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Tips for Sandy Soaked Vehicles

With Sandy thankfully out of the area, many Car Talk fans are asking us whether their cars are totalled And, if not, what should they check? Here are Tom and Ray's tips, but we'd like to throw it your way, too! What are your suggestions? Share your thoughts right here-- and we'll share this discussion far and wide, with Car Talk listeners in need. Yours in staying high and dry, Connie
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Comments

  • edited November 2012
    How about buying a boatload of Shamwows?

    Seriously, if electronics have been submerged for any length of time, there's a good chance the modules are toast. You can try cleaning them with distilled water to wash the crud out and then dry them but 9 times out of 10 (guestimate) they are done for.
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  • Call your insurance company. And do not be optimistic.

    The truth is that it'll depend largely on the car, how deeply it was submersed, AND THE WATER. For example, jeeps are designed to be washed out with a hose; Mazda Miatas are not. The jeep would fare far better if partially submerged.....although I still wouldn't want to buy one that had been. And any vehicle submerged in water contaminated by sewage is pretty much ready for the crusher. The potential problems are right out of a horror movie.

    And that raises a good point for those looking for used cars....BE CAREFUL. Many of these vehicles WILL end up on the used car market......in states across the country. God must love unethical people, 'cause he made plenty of 'em and they're everywhere.
  • edited November 2012
    +1 to mountainbike's comments, and I want to add that prospective car buyers would be wise to NOT trust Carfax and similar services when trying to determine if a particular car was a "flood car".
    Carfax is only as good as what is reported to it, and there are always flood-damaged cars that appear on Carfax as unsullied, one-owner "creampuffs".

    Only a thorough examination by a skilled mechanic can tell you for sure if a car spent any time submerged.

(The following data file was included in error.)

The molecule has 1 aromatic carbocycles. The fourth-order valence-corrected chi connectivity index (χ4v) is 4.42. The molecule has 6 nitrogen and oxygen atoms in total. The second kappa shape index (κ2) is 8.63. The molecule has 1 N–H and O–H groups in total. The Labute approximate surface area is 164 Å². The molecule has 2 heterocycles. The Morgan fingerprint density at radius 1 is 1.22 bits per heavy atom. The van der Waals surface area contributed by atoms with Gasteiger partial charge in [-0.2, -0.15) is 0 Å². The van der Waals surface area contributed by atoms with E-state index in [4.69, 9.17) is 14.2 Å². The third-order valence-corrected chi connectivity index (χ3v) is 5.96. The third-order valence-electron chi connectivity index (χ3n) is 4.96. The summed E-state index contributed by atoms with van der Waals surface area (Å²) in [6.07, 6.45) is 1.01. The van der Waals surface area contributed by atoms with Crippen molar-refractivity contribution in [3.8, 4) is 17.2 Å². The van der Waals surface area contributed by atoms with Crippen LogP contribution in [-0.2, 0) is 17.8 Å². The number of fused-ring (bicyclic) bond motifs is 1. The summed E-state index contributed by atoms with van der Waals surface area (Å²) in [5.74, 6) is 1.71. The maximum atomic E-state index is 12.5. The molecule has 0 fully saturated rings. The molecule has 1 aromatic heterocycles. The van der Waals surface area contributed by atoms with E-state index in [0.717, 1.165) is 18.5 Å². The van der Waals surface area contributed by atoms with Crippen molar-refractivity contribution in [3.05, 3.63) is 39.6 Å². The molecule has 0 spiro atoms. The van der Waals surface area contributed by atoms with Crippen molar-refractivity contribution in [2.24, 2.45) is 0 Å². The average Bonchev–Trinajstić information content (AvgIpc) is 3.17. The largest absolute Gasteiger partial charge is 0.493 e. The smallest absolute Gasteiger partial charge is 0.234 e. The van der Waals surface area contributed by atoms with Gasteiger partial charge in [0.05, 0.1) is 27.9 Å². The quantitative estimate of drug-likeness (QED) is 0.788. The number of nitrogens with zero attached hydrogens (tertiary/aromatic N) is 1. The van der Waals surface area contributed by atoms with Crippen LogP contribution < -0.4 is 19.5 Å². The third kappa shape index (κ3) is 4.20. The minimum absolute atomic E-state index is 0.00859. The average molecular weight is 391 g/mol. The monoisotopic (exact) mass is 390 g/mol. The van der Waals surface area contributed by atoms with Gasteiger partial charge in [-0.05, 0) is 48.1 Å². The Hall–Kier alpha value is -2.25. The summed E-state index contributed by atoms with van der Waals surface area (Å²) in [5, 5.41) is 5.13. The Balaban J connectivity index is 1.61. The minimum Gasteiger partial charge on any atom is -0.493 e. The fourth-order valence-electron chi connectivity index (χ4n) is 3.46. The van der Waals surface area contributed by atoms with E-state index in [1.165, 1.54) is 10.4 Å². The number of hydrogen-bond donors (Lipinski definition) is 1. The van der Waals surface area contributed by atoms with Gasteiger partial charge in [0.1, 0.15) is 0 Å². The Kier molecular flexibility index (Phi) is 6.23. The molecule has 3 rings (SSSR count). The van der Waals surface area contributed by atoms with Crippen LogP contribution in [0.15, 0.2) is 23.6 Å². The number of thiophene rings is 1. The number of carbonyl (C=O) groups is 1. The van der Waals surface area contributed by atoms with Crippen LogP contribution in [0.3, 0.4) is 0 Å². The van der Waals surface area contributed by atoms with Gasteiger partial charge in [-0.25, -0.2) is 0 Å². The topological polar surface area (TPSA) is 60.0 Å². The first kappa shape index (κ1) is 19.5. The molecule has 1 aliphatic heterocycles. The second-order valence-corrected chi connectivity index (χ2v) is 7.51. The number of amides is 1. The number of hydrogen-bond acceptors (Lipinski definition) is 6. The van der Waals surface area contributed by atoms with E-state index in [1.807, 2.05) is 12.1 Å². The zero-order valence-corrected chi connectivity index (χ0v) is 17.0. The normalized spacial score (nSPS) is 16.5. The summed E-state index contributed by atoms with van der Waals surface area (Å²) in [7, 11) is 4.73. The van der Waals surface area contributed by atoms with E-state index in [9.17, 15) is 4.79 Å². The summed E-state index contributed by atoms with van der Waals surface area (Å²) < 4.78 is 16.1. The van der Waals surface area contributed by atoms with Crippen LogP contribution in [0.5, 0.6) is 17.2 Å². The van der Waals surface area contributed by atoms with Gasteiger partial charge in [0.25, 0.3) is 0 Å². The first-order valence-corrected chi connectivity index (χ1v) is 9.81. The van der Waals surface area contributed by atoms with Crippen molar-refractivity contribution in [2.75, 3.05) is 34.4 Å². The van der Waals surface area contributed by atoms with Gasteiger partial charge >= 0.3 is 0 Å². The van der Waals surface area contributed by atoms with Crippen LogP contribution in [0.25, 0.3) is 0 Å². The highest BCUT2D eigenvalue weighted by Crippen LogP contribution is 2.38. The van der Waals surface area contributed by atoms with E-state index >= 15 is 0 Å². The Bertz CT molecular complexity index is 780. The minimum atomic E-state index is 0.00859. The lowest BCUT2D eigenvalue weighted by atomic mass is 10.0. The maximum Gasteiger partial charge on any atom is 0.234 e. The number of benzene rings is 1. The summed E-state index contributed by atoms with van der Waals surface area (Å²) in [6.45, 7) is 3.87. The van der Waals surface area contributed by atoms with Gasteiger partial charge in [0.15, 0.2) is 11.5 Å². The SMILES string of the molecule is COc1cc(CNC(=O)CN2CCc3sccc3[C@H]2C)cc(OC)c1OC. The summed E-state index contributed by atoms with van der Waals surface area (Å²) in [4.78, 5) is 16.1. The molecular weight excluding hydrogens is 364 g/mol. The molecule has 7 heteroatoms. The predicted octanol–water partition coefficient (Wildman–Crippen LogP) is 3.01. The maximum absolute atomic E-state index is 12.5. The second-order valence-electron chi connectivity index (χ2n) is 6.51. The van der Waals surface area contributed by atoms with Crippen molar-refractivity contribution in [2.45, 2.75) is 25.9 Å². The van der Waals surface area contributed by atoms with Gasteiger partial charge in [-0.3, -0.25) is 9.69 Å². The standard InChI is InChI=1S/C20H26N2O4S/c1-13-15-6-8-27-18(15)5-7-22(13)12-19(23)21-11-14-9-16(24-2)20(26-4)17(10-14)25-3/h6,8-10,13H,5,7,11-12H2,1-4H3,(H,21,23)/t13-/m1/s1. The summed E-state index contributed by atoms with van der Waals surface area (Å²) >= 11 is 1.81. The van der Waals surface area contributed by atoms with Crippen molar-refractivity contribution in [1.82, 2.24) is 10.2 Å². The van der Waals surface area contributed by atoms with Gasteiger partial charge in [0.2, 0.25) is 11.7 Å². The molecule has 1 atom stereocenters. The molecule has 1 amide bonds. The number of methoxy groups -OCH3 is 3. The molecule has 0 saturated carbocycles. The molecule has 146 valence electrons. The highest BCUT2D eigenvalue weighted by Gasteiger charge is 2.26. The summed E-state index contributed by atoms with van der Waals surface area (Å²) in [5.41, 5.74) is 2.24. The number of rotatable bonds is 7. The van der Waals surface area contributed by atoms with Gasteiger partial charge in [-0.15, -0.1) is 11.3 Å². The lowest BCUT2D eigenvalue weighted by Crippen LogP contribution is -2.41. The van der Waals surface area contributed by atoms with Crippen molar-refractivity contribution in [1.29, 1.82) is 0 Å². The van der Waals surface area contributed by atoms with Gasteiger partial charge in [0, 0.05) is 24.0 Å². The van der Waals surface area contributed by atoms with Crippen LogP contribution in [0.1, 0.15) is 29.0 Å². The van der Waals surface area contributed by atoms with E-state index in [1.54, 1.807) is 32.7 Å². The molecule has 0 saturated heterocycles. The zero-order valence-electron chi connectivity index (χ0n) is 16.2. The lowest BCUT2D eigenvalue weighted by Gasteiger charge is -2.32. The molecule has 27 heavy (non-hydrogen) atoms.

Incidentally, if anyone was wondering about my absence from this forum for several days, I was w/o electricity up until 11:30 last night, as one of Sandy's victims. Luckily, my house only sustained some roof damage, plus a damaged fence, and a tree that is leaning at a precarious angle. Compared to lots of other folks in NJ & NY, I was very lucky to only have that relatively minor damage and to have been w/o heat and electric power for just a few days. Many folks lost their homes, sad to say.
  • Truely sorry to hear that you got hit by Sandy, but glad to hear that the damage was minor. Here in NH we lucked out.

    Stay safe. We need you.
  • edited November 2012
    DRY FIRST.

    If you've made the choice to attempt to save you vehicle...DO NOT RUN OR OPERATE ANYTHING !
    untill after you disassemble and DRY .
    Far too many electronics will zap instantly if you try to operate anything.
    -- Most computer modules , fuse boxes, radios, amps, etc can be opened up..circuit boards removed-cleaned-and dried BEFORE energizing.
    -- un-plug and dry every connection, plug, and junction.
    -- take out the seats, take apart the upholstery, take out the carpets and pads, take off every interior trim panel....etc.etc.etc.

    Completely dis-assemble the entire car like a model kit or restoration job...because you are restoring it.
    dry
    re-lube or pant as needed.
    re-assemble
    HOPE that it all works.

    I've dis-assembled - dried - and re-assembled many electronics like phones, ipods, computers and toys, and the ones that were NOT powered up while wet DID work again despite having been through the washer or dropped in the toilet or spilled upon.

    But some things have a hot memory circuit and fry upon getting wet.
  • edited November 2012
    Electronics can survive wetness even if on when they get wet. My Nokia phone was once submerged in pool water (luckily for only about 10-15 seconds). I let it dry in the hot sun and put it in some rice later. Good as new! However, car electronics, with relays, motors, and all that jazz may probably will take more damage from immersion.
  • It isn't like these vehicles were/are still....dunked and dried immediately. Most or all are still sitting under water. There will be some unscrupulous dealers looking to unload some of them down the road.....Beware !